I'm taking philosophy as a senior subject in high school, so my depth of understanding of pretty much any philosophical theory is very limited. I think I side more with a physicalist account of the mind, believing AI can one day be persons, and a few other things that point me that way, but reading about Derek Parfit's account of the 'teletransportion paradox', pasted from his Wikipedia article below, I'm doubting this a bit.
In Divided Minds and the Nature of Persons (1987), Parfit asks the reader to imagine entering a "teletransporter", a machine that puts you to sleep, records your molecular composition, breaking you down into atoms, and relaying it to Mars at the speed of light. On Mars, another machine re-creates you (from local stores of carbon, hydrogen, and so on), each atom in exactly the same relative position. Parfit poses the question of whether or not the teletransporter is a method of travel—is the person on Mars the same person as the person who entered the teletransporter on Earth? Certainly, when waking up on Mars, you would feel like being you, you would remember entering the teletransporter in order to travel to Mars, you would even feel the cut on your upper lip from shaving this morning.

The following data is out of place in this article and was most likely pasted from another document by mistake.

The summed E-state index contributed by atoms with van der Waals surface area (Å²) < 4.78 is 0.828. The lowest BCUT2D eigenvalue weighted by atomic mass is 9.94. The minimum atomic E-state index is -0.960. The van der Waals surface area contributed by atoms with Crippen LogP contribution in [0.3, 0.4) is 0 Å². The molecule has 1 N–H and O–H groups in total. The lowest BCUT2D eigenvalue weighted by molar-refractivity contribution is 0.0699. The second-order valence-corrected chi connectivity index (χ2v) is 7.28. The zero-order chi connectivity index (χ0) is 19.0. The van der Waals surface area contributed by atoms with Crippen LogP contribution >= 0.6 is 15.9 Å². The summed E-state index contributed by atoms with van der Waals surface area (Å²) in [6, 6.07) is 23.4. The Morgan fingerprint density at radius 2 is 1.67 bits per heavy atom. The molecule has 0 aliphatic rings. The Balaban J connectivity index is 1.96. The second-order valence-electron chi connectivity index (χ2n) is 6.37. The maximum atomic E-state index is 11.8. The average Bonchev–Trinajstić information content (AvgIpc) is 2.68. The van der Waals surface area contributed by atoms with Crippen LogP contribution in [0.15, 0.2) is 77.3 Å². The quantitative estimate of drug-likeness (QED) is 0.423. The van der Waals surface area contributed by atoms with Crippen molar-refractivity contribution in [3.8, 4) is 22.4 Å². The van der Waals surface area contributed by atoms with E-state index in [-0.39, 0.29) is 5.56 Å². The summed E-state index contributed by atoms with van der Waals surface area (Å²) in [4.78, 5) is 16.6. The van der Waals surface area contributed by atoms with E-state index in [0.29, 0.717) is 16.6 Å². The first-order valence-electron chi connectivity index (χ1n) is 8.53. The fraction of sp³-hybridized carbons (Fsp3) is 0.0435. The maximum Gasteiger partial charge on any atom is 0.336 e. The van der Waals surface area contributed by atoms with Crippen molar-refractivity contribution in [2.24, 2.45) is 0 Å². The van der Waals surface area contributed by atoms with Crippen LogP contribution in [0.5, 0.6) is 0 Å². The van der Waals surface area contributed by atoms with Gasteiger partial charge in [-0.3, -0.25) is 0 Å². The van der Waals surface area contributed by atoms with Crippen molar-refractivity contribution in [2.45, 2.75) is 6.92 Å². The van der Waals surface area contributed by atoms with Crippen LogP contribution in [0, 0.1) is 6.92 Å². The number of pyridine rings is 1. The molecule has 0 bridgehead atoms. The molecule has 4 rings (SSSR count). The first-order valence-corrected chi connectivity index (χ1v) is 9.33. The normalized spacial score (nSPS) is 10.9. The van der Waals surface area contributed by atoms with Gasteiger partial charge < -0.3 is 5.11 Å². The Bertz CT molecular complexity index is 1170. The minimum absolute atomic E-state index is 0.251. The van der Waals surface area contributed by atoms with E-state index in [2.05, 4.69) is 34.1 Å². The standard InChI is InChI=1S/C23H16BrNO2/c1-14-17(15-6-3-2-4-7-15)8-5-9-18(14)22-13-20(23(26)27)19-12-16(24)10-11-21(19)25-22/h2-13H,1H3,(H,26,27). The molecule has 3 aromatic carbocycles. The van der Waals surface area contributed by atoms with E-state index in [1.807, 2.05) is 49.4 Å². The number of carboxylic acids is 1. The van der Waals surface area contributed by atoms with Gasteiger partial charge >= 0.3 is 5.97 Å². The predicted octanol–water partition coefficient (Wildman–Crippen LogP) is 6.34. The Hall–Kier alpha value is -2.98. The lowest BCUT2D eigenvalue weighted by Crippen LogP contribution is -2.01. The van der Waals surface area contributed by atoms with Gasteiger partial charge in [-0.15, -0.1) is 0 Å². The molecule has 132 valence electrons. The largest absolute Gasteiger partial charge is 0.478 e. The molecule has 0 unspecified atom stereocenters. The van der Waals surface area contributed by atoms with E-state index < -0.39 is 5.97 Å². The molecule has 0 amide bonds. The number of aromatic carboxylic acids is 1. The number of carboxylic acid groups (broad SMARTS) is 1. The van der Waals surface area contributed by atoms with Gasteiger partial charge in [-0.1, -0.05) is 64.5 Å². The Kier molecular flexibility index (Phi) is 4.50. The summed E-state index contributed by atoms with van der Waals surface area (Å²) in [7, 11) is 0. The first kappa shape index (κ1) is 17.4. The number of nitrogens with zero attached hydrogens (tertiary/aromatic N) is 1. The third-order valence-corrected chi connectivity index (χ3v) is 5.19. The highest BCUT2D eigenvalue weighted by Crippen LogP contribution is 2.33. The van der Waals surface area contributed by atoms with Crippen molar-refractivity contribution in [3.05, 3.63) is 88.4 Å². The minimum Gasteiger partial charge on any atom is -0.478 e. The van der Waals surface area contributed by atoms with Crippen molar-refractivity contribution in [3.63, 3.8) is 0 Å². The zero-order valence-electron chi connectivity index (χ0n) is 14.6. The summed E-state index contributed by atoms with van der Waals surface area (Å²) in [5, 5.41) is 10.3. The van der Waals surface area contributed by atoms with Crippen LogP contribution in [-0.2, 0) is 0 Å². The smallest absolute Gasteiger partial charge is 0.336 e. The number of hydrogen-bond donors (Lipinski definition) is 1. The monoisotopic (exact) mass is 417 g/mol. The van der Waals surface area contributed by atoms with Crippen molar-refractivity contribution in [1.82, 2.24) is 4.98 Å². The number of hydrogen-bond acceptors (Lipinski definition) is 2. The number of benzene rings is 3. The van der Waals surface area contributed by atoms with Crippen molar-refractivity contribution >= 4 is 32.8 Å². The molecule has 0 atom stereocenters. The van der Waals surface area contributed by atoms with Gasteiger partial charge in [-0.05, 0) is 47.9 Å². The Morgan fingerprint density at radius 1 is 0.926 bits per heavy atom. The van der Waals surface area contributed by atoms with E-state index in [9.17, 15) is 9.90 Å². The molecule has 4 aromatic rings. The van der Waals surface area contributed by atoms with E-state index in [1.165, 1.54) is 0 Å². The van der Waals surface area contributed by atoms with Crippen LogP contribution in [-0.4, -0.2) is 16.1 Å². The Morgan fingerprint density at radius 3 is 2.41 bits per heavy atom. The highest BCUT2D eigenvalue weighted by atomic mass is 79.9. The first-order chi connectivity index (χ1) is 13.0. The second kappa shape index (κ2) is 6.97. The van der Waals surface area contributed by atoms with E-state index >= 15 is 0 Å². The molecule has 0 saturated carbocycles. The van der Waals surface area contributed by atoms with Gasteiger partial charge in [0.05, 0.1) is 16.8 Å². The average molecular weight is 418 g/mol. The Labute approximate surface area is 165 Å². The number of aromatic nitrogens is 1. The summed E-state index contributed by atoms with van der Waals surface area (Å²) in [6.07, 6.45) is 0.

When reading this, I'm sure that there is more to consciousness that can be copied over by the teleporter. From what I understand, this should imply I lean towards dualism (does thinking there's something more here mean I believe in a soul?), but when searching about the relationship between this experiment and the Mind-body problem, I find very little, leading me to believe I have misunderstood this conclusion.